CORALVILLE, Iowa, (CNN) - In his stump speech assault on entrenched corporate interests and health care companies Saturday, former Sen. John Edwards invoked the recent and controversial death of Nataline Sarkisyan.
Sarkisyan is the 17-year-old girl who died Thursday night at UCLA Medical Center, shortly after her health insurance company reportedly reversed its decision not to pay for a liver transplant.
– CNN's Carey Bodenheimer
WASHINGTON (CNN) - Elizabeth Edwards, wife of Democratic presidential contender John Edwards, D-North Carolina, was in the Situation Room Monday. She discussed healthcare, what it's like to be a candidate's spouse, and two of her husband's White House rivals - Sen. Hillary Clinton, D-New York, and former New York City Mayor Rudy Giuliani, R-New York. Watch Wolf Blitzer's interview with Mrs. Edwards.
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WASHINGTON (CNN) - An association of doctors and nurses will air commercials criticizing the top three Democratic presidential candidates' health care plans during Wednesday night's debate.
The ads, paid for by the California Nurses Association, National Nurses Organizing Committee and Physicians for a National Health Plan, specifically target Sen. Barack Obama, D-Illinois, Sen. Hillary Clinton, D-New York and former Sen. John Edwards, D-North Carolina. They attack the candidates for including the option for Americans to choose their own private health insurance as part of their universal coverage plans.
"Being better than the Republicans on health care reform is simply not good enough," said Rose Ann DeMoro, Executive Director of CNA/NNOC. "All the candidates' proposals keep the insurance companies at the apex of power, and the health care industry uses their enormous wealth in lobbying and campaign contributions to corrupt the public debate."
The ads will run during the debate on MSNBC in Washington, D.C. and in New Hampshire and on the New England Cable Network.
–CNN Associate Producer Lauren Kornreich
WASHINGTON (CNN) - The House of Representatives approved a sweeping expansion of the State Children's Health Insurance Program on Tuesday, but by a margin short of the two-thirds needed to override President Bush's threatened veto.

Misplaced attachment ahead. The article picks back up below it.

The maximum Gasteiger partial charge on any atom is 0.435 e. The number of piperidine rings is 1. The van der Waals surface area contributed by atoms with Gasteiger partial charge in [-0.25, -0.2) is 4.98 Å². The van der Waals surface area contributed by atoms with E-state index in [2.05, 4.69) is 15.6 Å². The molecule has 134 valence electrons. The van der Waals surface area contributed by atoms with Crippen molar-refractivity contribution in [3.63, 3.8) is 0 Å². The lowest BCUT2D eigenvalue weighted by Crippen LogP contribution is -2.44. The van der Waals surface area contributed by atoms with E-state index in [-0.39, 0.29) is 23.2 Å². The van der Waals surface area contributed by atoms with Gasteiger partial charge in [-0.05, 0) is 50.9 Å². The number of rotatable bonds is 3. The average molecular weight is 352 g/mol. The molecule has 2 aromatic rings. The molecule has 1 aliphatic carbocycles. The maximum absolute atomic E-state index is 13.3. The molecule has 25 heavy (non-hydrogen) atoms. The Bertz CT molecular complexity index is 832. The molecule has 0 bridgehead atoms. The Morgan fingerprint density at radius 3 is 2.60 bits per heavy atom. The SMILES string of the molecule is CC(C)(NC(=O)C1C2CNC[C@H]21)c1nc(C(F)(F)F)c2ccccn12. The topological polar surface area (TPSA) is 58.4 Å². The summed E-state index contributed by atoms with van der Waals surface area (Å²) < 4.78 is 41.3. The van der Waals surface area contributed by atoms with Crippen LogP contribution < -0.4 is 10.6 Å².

The $60 billion, 5-year measure would expand the program to cover millions of middle-class families, paying for the expansion with
61-cent-per-pack tax increase on cigarettes. The vote was 265-159, with 45 Republicans joining all but eight Democrats in voting for the plan.
House Speaker Nancy Pelosi, D-Calif., said the bill has overwhelming support and warned that Bush would "isolate himself" from the public with a veto.
"Let's hope and let's pray that a very big, strong, bipartisan vote tonight will send him a message to rethink his position," Pelosi said. She said a veto would give new meaning to the biblical injunction, "Suffer little children."
Bush has threatened to veto any expansion of the program beyond the $25 billion he proposed earlier this year. He demanded last week that Congress extend the program before it expires at the end of the fiscal year on Sept. 30.
Richardson proposed a plan that would allow seniors to get health care at home.
DAVENPORT, Iowa (CNN) - Democratic presidential candidate Bill Richardson proposed a "house calls" medical plan Thursday that would allow senior citizens to get health care at home they now can only get at the hospital.
The New Mexico governor unveiled the plan, called "Independence at Home," at the Divided We Fail/AARP/Iowa Public Television presidential candidate forum on health and financial security. He said it could save $13 to $16 billion a year by reducing emergency room visits and hospital admissions.